There’s an old saying that goes, “too many cooks spoil the broth”, meaning that if too many people are involved in the same task, it will not go well. This is mainly because people don't always think alike, and it also depends on the complexity of the project.
However, many tasks require a team effort. Instructional design is one of them.
Instructional designers work with HR specialists, web developers, animators, visual design professionals, LMS administrators, user experience consultants, and project managers. Sometimes, several instructional designers with different backgrounds and areas of expertise work on the same project.
It can be a hot mess.
How to collaborate successfully in complex instructional design
Dermot Crowley wrote Smart Teams: How to Work Better Together to help companies build more productive teams.
According to the book, the three keys to successful collaboration are alignment, agreement, and awareness:
- Implementing a process or a project management scheme. Otherwise, the work will be chaotic, and the outcome will be less than optimal.
- Taking time to map out and agree on approaching a project as a team can lead to improved consistency, good communication, and better productivity. Afterward, there will be less to re-do because of missed information between various team members.
- Drawing this map and giving clear instructions helps everyone know their role and consequently collaborate better to reach the collective goal.
The outline of excellent collaborative instructional design
Setting up the process is the first step. There should be a single designated owner of the project, somebody to ensure that the steps are followed and adjustments are made when necessary. I make this distinction because I’ve been in several situations when the process was very well planned. However, the client changed some of the requirements or moved the deadline and everything went out the window. Organization is essential and it should be a constant goal.
Allowing team members to play to their strengths is also very useful. If each individual does what they are best at, the end-product will have the highest possible quality. There may be a difference in background and experience, but each of the people involved surely has something to bring to the table and they should be encouraged to do so.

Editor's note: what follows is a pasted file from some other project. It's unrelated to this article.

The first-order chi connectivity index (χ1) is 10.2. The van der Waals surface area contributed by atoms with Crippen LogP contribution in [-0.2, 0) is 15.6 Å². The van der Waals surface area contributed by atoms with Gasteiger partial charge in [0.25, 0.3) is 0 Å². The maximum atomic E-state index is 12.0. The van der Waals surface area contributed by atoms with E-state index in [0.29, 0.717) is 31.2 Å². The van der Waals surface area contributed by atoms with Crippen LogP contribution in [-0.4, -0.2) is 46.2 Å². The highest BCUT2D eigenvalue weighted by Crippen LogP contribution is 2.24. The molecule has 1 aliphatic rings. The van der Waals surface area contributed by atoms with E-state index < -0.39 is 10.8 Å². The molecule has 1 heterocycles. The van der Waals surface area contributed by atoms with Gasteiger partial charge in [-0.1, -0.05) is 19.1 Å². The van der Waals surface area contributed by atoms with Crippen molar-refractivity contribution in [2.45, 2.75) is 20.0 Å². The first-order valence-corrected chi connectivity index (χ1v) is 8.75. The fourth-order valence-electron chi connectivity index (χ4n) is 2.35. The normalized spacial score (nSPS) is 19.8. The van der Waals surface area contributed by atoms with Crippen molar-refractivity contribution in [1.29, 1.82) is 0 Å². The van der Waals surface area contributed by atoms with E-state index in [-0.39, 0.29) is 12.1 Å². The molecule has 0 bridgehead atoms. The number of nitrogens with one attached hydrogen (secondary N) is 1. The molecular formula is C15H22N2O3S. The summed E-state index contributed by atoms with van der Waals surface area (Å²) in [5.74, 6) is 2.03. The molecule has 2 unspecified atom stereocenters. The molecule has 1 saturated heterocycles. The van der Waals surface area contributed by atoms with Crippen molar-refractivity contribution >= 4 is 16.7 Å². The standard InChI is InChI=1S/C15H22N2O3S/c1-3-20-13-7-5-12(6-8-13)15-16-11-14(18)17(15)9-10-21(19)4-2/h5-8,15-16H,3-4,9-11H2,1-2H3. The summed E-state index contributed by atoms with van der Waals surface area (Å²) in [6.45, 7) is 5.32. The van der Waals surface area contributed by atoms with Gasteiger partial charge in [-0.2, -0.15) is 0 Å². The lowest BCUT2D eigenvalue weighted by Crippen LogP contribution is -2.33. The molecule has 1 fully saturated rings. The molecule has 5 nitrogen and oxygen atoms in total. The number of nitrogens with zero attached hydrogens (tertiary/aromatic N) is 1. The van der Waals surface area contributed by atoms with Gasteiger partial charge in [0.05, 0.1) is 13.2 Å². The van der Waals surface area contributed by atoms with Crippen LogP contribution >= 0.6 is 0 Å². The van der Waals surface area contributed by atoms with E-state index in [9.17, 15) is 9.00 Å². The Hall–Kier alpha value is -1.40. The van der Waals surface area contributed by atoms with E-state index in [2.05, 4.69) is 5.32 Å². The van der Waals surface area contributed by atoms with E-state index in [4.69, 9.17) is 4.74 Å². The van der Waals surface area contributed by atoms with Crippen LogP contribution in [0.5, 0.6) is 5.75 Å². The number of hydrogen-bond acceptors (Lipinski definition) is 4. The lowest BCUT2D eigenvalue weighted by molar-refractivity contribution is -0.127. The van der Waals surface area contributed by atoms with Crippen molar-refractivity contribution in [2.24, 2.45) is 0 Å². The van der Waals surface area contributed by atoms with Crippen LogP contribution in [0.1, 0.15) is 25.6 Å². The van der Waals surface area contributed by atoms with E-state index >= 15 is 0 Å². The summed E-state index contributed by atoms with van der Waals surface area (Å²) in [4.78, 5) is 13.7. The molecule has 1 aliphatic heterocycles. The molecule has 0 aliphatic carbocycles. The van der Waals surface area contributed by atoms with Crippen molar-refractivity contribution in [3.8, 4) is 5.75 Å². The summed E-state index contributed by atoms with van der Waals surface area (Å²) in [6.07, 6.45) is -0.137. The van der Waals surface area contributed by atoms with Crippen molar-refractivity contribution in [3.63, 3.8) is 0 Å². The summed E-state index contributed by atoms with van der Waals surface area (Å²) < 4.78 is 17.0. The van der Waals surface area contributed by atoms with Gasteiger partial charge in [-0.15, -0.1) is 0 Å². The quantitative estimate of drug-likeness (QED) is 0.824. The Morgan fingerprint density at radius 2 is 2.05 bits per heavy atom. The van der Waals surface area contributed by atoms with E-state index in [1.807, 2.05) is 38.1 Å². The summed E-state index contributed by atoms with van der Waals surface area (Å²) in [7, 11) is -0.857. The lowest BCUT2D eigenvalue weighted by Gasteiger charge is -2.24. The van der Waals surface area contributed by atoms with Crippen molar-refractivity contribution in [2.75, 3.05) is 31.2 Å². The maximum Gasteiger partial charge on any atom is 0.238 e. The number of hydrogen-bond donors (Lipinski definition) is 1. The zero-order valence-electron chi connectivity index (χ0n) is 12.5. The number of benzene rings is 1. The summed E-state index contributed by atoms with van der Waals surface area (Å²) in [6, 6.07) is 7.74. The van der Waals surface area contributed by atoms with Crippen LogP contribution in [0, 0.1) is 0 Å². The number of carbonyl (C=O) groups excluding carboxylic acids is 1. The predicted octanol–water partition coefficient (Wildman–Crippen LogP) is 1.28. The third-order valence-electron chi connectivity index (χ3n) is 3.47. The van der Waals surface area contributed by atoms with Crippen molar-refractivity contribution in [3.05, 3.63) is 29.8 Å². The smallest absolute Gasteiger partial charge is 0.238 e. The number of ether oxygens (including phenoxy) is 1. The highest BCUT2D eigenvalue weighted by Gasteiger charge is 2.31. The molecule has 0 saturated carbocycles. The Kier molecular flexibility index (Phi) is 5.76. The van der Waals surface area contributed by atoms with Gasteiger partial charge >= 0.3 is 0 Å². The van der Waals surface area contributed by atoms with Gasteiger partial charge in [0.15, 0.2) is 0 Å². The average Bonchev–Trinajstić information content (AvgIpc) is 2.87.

Have a clear timeline (and stick to it). In all team projects, something will always come up. For example, there’s an important e-mail to answer, a crucial report to run, or some other relevant distraction. Having a specific timeline and knowing who is supposed to finish a certain task by the appointed deadline will be very helpful in moving things along.
Set specific design standardsthat are consistent with what the organization’s LMS can accommodate. It’s a given that an e-learning material should have the same graphic identity, tone of voice, and user interface from beginning to end. Since it’s not the same person creating all of it, the team must follow the same standards for format, colors, buttons, quiz questions, and all items in the finished product.
Have regular short meetings to discuss the progress and share experience. It’s important to keep them short while also getting the relevant information. Extensive meetings are rather detrimental to productivity, but brief get-togethers where everyone states where they are and asks for clarifications or help are beneficial to the overall process. These are also very good accountability tools.
Invite the Quality Assurance team to the table. After creating and implementing the design standards, they need to be measured to ensure they provide the best, coherent, high-quality learner experience.
Working in complex teams to create e-learning courses can be difficult, but it’s also very rewarding. There are plenty of skills and competencies that get sharpened during such projects, and there’s great satisfaction in launching a quality product as a result of a coordinated team effort.